1998 Zest So three cheers for The Body Shop's Community Trade programme, which is helping organic bergamot farms thrive once more.
See also: cheers, three

(give) three ˈcheers (for somebody/something)

shout ‘hurray’ three times to show admiration or support for somebody/something: You all deserve three cheers for working so hard.Three cheers for the winner — hip, hip, hurray!
See also: cheers, three

cheer on

v.
To encourage someone with or as if with cheers: The spectators cheered the runners on as they passed by. I always cheer on the team that is losing.
See also: cheer, on

cheer up

v.
1. To become happier or more cheerful: I cheered up once the weather got warmer.
2. To make someone happier or more cheerful: The fine spring day cheered me up. The hospital staged a musical to cheer up the sick patients.
See also: cheer, up

Bronx cheer

(ˈbrɑŋks ˈtʃir)
n. a rude noise made with the lips; a raspberry. The little air compressor in the corner of the parking lot made a noise like a Bronx cheer.
See also: Bronx, cheer

Bronx cheer

A raucous expression of displeasure. The sarcastic reference is to how spectators at sporting events in New York City's borough of the Bronx—at Yankee Stadium, for a notable example—let players on visiting teams, and umpires too, know what was on their mind. The classic “Bronx cheer” sound was produced by compressing the lips and blowing, which replicated the sound of passing wind. That noise was earlier called a raspberry (or raspberry tart, the British rhyming slang for “fart”), from which the word “razz” came.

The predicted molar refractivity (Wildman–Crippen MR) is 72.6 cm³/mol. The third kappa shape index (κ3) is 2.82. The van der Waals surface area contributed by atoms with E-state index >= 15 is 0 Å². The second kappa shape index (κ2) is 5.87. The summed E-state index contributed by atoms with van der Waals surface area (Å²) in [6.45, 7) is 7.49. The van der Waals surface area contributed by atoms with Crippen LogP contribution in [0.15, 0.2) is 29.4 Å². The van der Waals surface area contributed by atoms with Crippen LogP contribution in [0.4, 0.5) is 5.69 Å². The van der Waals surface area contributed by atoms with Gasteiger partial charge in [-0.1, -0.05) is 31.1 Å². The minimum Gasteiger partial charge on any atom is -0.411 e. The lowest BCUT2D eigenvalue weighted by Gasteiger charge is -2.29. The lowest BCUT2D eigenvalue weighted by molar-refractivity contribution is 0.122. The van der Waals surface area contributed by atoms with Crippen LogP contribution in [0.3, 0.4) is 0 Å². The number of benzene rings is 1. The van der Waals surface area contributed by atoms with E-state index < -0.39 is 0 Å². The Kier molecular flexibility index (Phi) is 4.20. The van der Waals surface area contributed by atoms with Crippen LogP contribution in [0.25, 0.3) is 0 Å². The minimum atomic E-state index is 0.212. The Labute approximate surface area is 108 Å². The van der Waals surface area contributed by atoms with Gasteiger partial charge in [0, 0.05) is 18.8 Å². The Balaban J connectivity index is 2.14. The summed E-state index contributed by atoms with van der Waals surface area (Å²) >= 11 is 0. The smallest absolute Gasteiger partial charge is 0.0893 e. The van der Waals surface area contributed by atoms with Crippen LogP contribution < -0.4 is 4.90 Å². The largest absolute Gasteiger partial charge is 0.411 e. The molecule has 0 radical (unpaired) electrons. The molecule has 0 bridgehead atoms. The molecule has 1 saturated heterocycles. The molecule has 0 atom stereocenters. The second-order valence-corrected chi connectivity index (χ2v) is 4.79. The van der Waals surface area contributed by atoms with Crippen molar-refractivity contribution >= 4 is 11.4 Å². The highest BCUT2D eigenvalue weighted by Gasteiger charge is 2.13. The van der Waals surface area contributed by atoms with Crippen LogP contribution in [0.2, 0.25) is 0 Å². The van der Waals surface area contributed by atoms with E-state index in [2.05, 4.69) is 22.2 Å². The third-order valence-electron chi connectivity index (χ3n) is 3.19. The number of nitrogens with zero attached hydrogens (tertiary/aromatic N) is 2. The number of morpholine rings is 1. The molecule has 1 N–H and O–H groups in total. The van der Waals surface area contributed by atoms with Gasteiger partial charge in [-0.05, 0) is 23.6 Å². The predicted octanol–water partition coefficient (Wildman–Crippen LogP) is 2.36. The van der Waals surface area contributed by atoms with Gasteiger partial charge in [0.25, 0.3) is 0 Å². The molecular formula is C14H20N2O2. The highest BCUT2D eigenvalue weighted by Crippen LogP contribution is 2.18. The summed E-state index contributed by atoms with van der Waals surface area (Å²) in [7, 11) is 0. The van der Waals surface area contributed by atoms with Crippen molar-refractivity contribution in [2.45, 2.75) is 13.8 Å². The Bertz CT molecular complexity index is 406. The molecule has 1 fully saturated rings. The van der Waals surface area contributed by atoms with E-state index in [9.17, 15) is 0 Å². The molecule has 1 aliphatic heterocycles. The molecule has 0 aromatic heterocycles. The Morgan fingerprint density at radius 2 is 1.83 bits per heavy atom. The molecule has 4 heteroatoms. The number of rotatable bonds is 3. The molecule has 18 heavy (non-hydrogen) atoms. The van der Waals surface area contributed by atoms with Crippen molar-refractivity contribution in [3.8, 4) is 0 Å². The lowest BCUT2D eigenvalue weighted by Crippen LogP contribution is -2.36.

See also: Bronx, cheer
References in periodicals archive ?
We were very proud of all of the girls," said cheer coach Rachel Marshall.
Cheer Starz Gymnastic and Cheerleading Academy's Jems Under-12s stunt group perform a lift
MIKASA CHEERS SELECTIONS is a collection of fun and stylish drinkware that is perfect for entertaining family and friends.
I apologize that you did not get a chance to experience the cheer.
2) Young cheerleaders in training work through a routine at Cheer Force in Simi Valley.
Cheers offers a fine array of soups, salads and sandwiches.
The show rarely left the set of Cheers bar itself, only to occasionally stray into Sam's office, or the back room.
Warhol cheers me up about living adjacent to insanity or retaining a pipeline to altered cognitive styles.
1Queen Vic (EastEnders) Rovers Return (Corrie) Nags Head (Only Fools) Cheers Bar (Cheers)
The Cheers analysts said that premium spirits, wines and beers were largely responsible for the 7.
The game was seen as dull, but the cheers went up as the draw saw England through to play Denmark.
But 3-1 shot Cheers Hong Kong relished the conditions, taking the lead a furlong out to run out a decisive winner, despite tiring in the closing stages of the 12-furlong contest.
Since Canada didn't make it to the World Cup, my decisions about which team to cheer for were about as arbitrary as it gets.
The Queen Mum, who will be 97 next month, got a special cheer as the Duke of Edinburgh helped her take a place at the front of the balcony.
We've collected tens of millionsof cheers from fans around the world for Team Visa athletes, including Michael, and are thrilled to feature some of these expressions of support to underscore the impact that cheering has on inspiring athletes to achieve unforgettable performances at the Olympic Games.